As a note I am using st-link with gdb to flash the elf image, and I have tried bulk-erasing the entire flash prior to flashing MicroPython but it doesn't seem to result in any differences. I found instructions for doing it this way in relation to flashing a uCLinux image I built, and the uCLinux image flashed perfectly and even initalized the LCD with a pic of Tux and a shell prompt on PC10/PC11 :-)

Could anyone provide feedback on their experiences with MicroPython on the STM32F429I eval board?

Thanks!
Larry

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badi
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Re: Porting to STM32F429, where to increase code size?

Post by badi » Tue Nov 10, 2015 10:01 am

Hello

Thank you for the feedback to my branch on github. My work is - as mentioned - in the stm32f429_integration branch of my repo.

I am currently try to fix the issue related to the USB Com (or CDC) device.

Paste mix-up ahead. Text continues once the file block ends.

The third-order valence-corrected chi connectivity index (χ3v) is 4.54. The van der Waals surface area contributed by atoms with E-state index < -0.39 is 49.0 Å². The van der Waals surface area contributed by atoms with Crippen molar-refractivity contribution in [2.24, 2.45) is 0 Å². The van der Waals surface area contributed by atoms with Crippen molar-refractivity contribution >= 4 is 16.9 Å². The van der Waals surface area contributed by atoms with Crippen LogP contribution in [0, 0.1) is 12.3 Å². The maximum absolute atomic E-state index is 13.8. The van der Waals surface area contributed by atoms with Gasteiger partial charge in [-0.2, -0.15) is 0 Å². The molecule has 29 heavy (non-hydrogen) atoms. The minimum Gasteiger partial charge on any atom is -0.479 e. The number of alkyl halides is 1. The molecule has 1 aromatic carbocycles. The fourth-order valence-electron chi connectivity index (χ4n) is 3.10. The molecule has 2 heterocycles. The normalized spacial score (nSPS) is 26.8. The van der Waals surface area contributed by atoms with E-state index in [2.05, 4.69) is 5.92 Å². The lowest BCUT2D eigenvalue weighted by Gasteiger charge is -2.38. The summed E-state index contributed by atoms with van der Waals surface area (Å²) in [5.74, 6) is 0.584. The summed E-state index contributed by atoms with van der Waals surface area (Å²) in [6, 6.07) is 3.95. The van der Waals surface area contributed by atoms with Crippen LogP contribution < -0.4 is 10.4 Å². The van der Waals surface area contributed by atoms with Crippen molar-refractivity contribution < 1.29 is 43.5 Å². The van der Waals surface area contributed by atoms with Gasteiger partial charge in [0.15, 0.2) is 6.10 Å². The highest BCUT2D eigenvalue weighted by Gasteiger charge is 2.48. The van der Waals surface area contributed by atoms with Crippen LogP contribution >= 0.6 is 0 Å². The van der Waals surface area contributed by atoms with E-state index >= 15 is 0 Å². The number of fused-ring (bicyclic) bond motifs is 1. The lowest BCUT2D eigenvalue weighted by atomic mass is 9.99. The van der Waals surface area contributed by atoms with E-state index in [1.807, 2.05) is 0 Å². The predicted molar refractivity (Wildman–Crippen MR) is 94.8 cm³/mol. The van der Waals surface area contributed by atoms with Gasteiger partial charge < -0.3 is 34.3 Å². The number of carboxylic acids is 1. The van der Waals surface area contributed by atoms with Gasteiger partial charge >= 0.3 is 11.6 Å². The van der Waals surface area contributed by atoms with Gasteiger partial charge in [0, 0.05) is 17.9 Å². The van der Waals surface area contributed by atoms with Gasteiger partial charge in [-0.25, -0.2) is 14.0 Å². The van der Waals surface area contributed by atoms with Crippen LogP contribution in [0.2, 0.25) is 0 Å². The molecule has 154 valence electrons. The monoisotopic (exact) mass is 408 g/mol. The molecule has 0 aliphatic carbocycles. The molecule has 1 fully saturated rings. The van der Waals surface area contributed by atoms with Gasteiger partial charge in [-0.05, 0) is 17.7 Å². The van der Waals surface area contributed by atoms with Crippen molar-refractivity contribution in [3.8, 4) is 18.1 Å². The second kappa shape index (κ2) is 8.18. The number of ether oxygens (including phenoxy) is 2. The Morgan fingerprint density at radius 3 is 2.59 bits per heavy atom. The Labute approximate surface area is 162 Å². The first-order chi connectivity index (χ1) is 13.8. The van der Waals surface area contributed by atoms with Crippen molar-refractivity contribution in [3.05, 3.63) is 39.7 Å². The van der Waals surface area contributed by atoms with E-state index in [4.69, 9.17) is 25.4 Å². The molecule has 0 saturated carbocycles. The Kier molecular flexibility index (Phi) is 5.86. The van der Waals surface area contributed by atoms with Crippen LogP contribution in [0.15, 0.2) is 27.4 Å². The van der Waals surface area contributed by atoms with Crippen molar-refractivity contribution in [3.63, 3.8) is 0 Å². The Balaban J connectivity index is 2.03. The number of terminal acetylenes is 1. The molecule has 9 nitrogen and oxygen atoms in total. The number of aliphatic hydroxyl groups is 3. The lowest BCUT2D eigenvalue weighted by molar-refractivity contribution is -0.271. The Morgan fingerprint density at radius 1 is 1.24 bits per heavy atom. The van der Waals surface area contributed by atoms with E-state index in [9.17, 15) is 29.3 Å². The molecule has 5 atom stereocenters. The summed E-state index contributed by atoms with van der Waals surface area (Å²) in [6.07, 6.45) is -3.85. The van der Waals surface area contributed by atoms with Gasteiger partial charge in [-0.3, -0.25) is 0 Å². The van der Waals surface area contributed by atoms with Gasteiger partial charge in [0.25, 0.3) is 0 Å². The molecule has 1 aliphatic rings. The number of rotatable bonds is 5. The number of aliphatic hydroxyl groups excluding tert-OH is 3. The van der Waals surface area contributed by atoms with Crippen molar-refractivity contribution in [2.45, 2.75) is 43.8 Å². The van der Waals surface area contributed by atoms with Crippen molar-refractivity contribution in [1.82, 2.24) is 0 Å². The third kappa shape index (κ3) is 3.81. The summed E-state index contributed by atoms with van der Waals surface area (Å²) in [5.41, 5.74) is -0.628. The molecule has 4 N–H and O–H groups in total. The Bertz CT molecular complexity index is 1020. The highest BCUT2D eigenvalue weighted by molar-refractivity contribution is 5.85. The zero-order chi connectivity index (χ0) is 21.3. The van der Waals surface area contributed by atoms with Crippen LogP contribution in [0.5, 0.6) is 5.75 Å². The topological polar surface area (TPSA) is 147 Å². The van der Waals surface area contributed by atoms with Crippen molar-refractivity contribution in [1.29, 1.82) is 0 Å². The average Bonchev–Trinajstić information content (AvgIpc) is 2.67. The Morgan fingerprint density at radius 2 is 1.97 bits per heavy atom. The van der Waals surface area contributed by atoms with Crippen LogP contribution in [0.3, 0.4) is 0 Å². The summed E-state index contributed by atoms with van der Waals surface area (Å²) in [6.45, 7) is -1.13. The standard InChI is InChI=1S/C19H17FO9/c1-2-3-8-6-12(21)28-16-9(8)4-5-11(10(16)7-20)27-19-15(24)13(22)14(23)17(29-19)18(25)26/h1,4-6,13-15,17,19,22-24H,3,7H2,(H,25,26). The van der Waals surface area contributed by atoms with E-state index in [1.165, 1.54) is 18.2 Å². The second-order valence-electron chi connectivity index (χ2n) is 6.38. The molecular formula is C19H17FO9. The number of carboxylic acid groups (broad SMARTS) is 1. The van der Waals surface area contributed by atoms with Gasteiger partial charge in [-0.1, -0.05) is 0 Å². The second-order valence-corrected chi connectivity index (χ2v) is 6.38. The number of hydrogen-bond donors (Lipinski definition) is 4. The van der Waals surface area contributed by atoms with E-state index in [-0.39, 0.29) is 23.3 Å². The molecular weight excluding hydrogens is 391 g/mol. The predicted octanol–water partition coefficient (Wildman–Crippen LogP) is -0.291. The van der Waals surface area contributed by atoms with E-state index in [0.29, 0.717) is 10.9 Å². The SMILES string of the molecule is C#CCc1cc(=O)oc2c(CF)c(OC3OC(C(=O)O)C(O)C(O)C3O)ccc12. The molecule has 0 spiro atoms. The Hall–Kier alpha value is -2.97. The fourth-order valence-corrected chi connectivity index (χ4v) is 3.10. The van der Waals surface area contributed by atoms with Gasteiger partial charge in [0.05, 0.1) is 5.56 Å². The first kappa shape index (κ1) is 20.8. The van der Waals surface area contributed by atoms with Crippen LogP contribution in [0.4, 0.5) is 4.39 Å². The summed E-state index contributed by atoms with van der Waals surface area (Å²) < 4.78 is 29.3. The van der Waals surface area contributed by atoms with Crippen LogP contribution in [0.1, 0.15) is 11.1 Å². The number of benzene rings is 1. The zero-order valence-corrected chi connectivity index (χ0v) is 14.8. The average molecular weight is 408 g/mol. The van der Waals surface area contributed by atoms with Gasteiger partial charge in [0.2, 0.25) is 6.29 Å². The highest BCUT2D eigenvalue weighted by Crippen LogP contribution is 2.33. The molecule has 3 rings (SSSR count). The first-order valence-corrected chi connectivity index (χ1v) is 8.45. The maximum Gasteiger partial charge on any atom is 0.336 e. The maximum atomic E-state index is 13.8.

These are my observations:
1. The device boots fine IF i keep it in the interpretation of a python script my modifing the default mein.py to a while-Forever loop. The device can be accessed as SCSI device if the pyb_usb_dev_init as usb_device_mode_t the USBD_MODE_CDC_MSC enum. In my github I deactivate the MSC (SCSI drive) function in the USB device for fixing the problem in the CDC (com) device.
2. Keeping the device in the python while-forever-loop you will get a /dev/ACM0 file as on the regular python board or as on the STM32F4DISCO port of the micropython.
3. Sniffing USB traffic i see that all characters which are input on the keyboard in the terminal window are forwarded to the python board. I can debug the input of the characters an everything looks OK.